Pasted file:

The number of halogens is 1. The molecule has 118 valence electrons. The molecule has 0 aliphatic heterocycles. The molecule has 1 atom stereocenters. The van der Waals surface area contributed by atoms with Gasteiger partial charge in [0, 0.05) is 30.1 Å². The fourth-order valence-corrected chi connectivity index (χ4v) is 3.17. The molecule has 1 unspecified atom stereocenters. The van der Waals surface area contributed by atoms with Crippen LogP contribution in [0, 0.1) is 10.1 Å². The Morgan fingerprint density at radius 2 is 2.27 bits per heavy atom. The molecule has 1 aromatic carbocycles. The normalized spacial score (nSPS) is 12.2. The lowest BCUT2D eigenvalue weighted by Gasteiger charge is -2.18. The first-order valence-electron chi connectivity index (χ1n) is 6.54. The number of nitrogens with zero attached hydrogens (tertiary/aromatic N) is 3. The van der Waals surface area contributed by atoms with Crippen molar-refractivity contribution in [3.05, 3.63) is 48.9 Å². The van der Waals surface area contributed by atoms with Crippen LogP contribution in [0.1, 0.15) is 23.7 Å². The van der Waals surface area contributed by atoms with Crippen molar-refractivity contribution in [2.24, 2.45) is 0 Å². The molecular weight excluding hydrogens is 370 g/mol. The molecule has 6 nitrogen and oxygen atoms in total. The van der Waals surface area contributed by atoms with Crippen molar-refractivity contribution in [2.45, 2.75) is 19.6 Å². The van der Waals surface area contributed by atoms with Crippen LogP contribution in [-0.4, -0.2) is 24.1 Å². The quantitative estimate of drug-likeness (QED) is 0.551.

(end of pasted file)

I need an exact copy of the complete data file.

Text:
The number of halogens is 1. The molecule has 118 valence electrons. The molecule has 0 aliphatic heterocycles. The molecule has 1 atom stereocenters. The van der Waals surface area contributed by atoms with Gasteiger partial charge in [0, 0.05) is 30.1 Å². The fourth-order valence-corrected chi connectivity index (χ4v) is 3.17. The molecule has 1 unspecified atom stereocenters. The van der Waals surface area contributed by atoms with Crippen LogP contribution in [0, 0.1) is 10.1 Å². The Morgan fingerprint density at radius 2 is 2.27 bits per heavy atom. The molecule has 1 aromatic carbocycles. The normalized spacial score (nSPS) is 12.2. The lowest BCUT2D eigenvalue weighted by Gasteiger charge is -2.18. The first-order valence-electron chi connectivity index (χ1n) is 6.54. The number of nitrogens with zero attached hydrogens (tertiary/aromatic N) is 3. The van der Waals surface area contributed by atoms with Crippen molar-refractivity contribution in [3.05, 3.63) is 48.9 Å². The van der Waals surface area contributed by atoms with Crippen LogP contribution in [0.1, 0.15) is 23.7 Å². The van der Waals surface area contributed by atoms with Crippen molar-refractivity contribution in [2.24, 2.45) is 0 Å². The molecular weight excluding hydrogens is 370 g/mol. The molecule has 6 nitrogen and oxygen atoms in total. The van der Waals surface area contributed by atoms with Crippen molar-refractivity contribution in [2.45, 2.75) is 19.6 Å². The van der Waals surface area contributed by atoms with Crippen LogP contribution in [-0.4, -0.2) is 24.1 Å². The quantitative estimate of drug-likeness (QED) is 0.551.